Freed Catalan separatist leader Junqueras says no quid pro quo to pardons

·2-min read

By Joan Faus

BARCELONA (Reuters) -The pardons of jailed Catalan separatist leaders do not guarantee their party's automatic support for the Spanish government's 2022 budget, Oriol Junqueras, the most prominent of the freed politicians, said on Monday.

Junqueras told Reuters there was no quid pro quo associated with the pardons since his leftist separatist party Esquerra Republicana de Catalunya had not requested them.

Esquerra's support is crucial for Prime Minister Pedro Sanchez budget plan next autumn. However, Junqueras said it would not back it as result of the pardons but only if it brings benefits to Catalonia.

"When Esquerra Republicana opts to vote in a favour of a measure or against, it is not to favour or harm another political party, but it is always to protect the common good" (of Catalonia), Junqueras said in his first interview with foreign media since leaving prison on Wednesday.

Sanchez has defended the pardons as a way to foster dialogue and concord between the region and the rest of the country.

But right-wing opposition leaders, such as Pablo Casado, from the conservative People's Party, have accused him of seeking to shore up his parliamentary alliance with Esquerra, which handed him key votes to be sworn in last year and to later approve budget in late 2020.

Junqueras said his political convictions had grown stronger in jail and that he could not be thankful for his pardon because his imprisonment was "unfair".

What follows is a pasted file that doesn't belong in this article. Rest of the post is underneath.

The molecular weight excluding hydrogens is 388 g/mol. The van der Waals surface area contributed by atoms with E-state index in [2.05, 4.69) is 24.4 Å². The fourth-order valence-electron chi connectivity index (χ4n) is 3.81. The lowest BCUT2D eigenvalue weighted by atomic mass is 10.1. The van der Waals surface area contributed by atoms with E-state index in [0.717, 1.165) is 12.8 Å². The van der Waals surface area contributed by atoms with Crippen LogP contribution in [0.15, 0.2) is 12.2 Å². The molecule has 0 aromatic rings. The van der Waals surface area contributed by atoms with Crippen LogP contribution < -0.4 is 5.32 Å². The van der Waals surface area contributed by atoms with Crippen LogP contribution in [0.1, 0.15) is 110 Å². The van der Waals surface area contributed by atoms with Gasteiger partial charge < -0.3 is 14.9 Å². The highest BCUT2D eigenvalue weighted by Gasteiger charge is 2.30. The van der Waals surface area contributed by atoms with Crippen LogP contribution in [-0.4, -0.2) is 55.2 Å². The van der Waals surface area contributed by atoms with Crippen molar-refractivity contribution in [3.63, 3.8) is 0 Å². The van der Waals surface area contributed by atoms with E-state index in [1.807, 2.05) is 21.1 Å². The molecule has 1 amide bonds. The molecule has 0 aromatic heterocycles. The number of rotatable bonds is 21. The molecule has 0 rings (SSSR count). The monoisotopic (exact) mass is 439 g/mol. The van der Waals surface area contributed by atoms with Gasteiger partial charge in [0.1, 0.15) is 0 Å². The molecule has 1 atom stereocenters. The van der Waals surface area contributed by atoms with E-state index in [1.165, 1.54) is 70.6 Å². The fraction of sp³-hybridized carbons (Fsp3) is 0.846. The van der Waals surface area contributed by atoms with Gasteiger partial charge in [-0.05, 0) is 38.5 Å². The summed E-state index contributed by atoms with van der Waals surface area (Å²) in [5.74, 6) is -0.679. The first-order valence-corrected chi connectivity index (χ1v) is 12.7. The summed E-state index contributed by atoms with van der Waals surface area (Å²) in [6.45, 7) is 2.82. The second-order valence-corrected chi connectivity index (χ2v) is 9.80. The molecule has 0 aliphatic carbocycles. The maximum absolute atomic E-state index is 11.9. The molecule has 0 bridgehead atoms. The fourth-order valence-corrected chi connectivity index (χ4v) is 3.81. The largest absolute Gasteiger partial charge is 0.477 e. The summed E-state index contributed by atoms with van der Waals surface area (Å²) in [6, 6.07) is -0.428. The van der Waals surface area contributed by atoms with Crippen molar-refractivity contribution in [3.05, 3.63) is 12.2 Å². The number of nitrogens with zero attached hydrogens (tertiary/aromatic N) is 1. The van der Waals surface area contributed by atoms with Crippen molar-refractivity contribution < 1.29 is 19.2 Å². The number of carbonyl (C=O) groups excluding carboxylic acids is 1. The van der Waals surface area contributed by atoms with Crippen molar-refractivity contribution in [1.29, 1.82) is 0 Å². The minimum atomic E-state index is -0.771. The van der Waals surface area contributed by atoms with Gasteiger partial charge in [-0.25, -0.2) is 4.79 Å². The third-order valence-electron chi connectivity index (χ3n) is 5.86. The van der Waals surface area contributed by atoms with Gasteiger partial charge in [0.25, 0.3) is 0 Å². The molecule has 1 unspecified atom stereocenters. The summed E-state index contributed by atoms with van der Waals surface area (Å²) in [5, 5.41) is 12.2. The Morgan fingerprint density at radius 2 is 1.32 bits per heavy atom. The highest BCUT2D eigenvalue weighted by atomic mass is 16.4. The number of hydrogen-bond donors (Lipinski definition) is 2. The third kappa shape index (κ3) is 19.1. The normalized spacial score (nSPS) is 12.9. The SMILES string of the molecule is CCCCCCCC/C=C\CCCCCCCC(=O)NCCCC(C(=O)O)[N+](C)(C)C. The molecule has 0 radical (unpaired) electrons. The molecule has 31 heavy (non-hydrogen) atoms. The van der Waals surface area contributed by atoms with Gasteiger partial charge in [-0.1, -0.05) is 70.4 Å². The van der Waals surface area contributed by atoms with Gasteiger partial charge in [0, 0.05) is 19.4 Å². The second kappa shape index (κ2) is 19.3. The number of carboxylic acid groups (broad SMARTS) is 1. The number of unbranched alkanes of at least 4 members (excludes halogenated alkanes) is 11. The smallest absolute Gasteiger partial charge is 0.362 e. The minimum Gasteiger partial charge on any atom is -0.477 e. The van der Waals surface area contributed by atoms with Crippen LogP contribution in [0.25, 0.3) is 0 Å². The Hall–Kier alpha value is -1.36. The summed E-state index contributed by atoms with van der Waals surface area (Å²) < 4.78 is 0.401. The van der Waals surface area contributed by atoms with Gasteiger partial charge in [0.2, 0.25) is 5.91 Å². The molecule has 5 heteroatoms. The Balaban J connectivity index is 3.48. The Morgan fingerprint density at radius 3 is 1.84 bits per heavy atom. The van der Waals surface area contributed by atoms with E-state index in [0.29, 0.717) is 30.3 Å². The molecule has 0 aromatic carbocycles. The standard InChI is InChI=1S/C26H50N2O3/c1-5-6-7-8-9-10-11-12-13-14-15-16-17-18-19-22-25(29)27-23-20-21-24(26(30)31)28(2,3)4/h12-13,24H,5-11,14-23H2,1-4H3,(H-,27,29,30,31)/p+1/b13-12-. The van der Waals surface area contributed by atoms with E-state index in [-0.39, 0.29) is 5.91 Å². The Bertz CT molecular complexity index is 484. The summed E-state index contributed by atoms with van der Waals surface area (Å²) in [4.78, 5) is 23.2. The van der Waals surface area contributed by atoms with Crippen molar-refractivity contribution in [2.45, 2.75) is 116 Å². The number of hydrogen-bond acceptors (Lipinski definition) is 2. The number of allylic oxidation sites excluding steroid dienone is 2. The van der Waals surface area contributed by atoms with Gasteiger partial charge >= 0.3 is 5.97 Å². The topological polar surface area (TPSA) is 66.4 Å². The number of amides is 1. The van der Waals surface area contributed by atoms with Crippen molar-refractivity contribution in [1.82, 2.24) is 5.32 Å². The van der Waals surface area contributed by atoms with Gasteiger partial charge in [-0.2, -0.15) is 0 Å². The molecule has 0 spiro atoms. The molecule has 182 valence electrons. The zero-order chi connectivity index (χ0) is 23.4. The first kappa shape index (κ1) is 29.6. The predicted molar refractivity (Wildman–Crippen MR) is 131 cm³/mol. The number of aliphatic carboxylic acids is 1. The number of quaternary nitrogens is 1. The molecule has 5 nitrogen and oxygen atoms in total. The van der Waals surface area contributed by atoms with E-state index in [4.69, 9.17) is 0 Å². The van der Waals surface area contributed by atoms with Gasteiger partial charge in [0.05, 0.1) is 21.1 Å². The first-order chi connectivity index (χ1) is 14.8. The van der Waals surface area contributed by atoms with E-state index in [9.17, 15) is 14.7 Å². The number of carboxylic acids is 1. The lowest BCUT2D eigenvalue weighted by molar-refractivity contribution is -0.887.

He was not scared to go back behind bars should the pardons be reversed, he said.

With a sentence of 13 years, Junqueras, 52, was serving the longest term in jail among the nine pardoned leaders.

As Catalonia's former deputy head of government he was convicted for sedition and misuse of public funds after an unauthorised referendum on a breakaway in 2017 that led to a short-lived declaration of independence and Spain's worst political crisis in decades.

"If we would have been afraid to go to jail, we would have not assumed that (possibility), we would have avoided it," he said.

Esquerra's chairman said he was open to participating in the talks hosted by the central government with regional authorities in a bid to end the conflict.

Sanchez, who opposes independence and any referendum on the issue, told SER radio station earlier on Monday that "the dialogue will be between governments" adding there is no room for Junqueras, who like his fellow pardoned is still banned from holding public office.

Sanchez is due to meet on Tuesday with Catalonia's head of government Pere Aragones, who is from Esquerra. Aragones is expected to insist for a agreed referendum on independence and an amnesty for the more than 3,000 separatists with open legal investigations.

(Reporting by Joan Faus, editing by Inti Landauro and Angus MacSwan)

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